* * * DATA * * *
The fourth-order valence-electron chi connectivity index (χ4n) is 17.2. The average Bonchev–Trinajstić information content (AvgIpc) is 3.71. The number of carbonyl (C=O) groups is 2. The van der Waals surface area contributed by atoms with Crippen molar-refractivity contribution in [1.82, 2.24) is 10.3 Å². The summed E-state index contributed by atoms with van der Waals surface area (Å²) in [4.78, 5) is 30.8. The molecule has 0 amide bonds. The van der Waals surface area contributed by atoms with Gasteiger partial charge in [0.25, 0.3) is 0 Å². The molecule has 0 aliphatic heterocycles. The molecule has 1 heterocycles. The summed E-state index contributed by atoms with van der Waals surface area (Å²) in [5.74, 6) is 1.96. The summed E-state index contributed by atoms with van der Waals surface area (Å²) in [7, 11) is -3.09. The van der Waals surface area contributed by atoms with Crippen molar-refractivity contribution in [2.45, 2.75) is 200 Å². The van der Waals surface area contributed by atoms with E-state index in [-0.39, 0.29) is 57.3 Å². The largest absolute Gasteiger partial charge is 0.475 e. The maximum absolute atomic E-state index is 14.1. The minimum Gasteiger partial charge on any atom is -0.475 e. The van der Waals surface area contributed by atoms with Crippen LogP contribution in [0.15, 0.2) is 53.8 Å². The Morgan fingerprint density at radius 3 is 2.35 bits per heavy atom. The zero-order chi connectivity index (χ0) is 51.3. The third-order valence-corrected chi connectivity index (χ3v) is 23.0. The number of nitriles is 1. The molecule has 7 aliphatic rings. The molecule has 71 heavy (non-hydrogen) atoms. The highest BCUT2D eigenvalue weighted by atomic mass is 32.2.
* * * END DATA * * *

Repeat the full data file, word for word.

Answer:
The fourth-order valence-electron chi connectivity index (χ4n) is 17.2. The average Bonchev–Trinajstić information content (AvgIpc) is 3.71. The number of carbonyl (C=O) groups is 2. The van der Waals surface area contributed by atoms with Crippen molar-refractivity contribution in [1.82, 2.24) is 10.3 Å². The summed E-state index contributed by atoms with van der Waals surface area (Å²) in [4.78, 5) is 30.8. The molecule has 0 amide bonds. The van der Waals surface area contributed by atoms with Gasteiger partial charge in [0.25, 0.3) is 0 Å². The molecule has 0 aliphatic heterocycles. The molecule has 1 heterocycles. The summed E-state index contributed by atoms with van der Waals surface area (Å²) in [5.74, 6) is 1.96. The summed E-state index contributed by atoms with van der Waals surface area (Å²) in [7, 11) is -3.09. The van der Waals surface area contributed by atoms with Crippen molar-refractivity contribution in [2.45, 2.75) is 200 Å². The van der Waals surface area contributed by atoms with E-state index in [-0.39, 0.29) is 57.3 Å². The largest absolute Gasteiger partial charge is 0.475 e. The maximum absolute atomic E-state index is 14.1. The minimum Gasteiger partial charge on any atom is -0.475 e. The van der Waals surface area contributed by atoms with Crippen LogP contribution in [0.15, 0.2) is 53.8 Å². The Morgan fingerprint density at radius 3 is 2.35 bits per heavy atom. The zero-order chi connectivity index (χ0) is 51.3. The third-order valence-corrected chi connectivity index (χ3v) is 23.0. The number of nitriles is 1. The molecule has 7 aliphatic rings. The molecule has 71 heavy (non-hydrogen) atoms. The highest BCUT2D eigenvalue weighted by atomic mass is 32.2.